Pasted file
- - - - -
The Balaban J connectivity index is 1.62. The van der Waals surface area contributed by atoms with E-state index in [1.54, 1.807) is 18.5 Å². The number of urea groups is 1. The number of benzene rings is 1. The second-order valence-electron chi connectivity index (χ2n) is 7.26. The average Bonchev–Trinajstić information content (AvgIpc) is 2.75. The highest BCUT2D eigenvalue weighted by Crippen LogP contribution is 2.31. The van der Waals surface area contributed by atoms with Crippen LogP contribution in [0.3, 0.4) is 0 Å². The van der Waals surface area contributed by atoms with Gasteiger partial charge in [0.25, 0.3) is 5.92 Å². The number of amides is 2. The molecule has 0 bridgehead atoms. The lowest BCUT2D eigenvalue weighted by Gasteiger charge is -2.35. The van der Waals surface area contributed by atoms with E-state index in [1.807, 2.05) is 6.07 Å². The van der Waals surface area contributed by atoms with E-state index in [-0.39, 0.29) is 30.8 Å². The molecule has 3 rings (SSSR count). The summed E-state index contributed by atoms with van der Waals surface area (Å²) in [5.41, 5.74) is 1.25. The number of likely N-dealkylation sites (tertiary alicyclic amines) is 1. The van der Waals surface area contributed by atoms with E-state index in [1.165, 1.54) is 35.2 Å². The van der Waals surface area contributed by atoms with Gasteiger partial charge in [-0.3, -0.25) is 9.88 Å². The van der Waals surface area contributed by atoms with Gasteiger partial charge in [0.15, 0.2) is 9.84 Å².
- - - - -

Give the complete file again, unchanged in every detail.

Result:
The Balaban J connectivity index is 1.62. The van der Waals surface area contributed by atoms with E-state index in [1.54, 1.807) is 18.5 Å². The number of urea groups is 1. The number of benzene rings is 1. The second-order valence-electron chi connectivity index (χ2n) is 7.26. The average Bonchev–Trinajstić information content (AvgIpc) is 2.75. The highest BCUT2D eigenvalue weighted by Crippen LogP contribution is 2.31. The van der Waals surface area contributed by atoms with Crippen LogP contribution in [0.3, 0.4) is 0 Å². The van der Waals surface area contributed by atoms with Gasteiger partial charge in [0.25, 0.3) is 5.92 Å². The number of amides is 2. The molecule has 0 bridgehead atoms. The lowest BCUT2D eigenvalue weighted by Gasteiger charge is -2.35. The van der Waals surface area contributed by atoms with E-state index in [1.807, 2.05) is 6.07 Å². The van der Waals surface area contributed by atoms with E-state index in [-0.39, 0.29) is 30.8 Å². The molecule has 3 rings (SSSR count). The summed E-state index contributed by atoms with van der Waals surface area (Å²) in [5.41, 5.74) is 1.25. The number of likely N-dealkylation sites (tertiary alicyclic amines) is 1. The van der Waals surface area contributed by atoms with E-state index in [1.165, 1.54) is 35.2 Å². The van der Waals surface area contributed by atoms with Gasteiger partial charge in [-0.3, -0.25) is 9.88 Å². The van der Waals surface area contributed by atoms with Gasteiger partial charge in [0.15, 0.2) is 9.84 Å².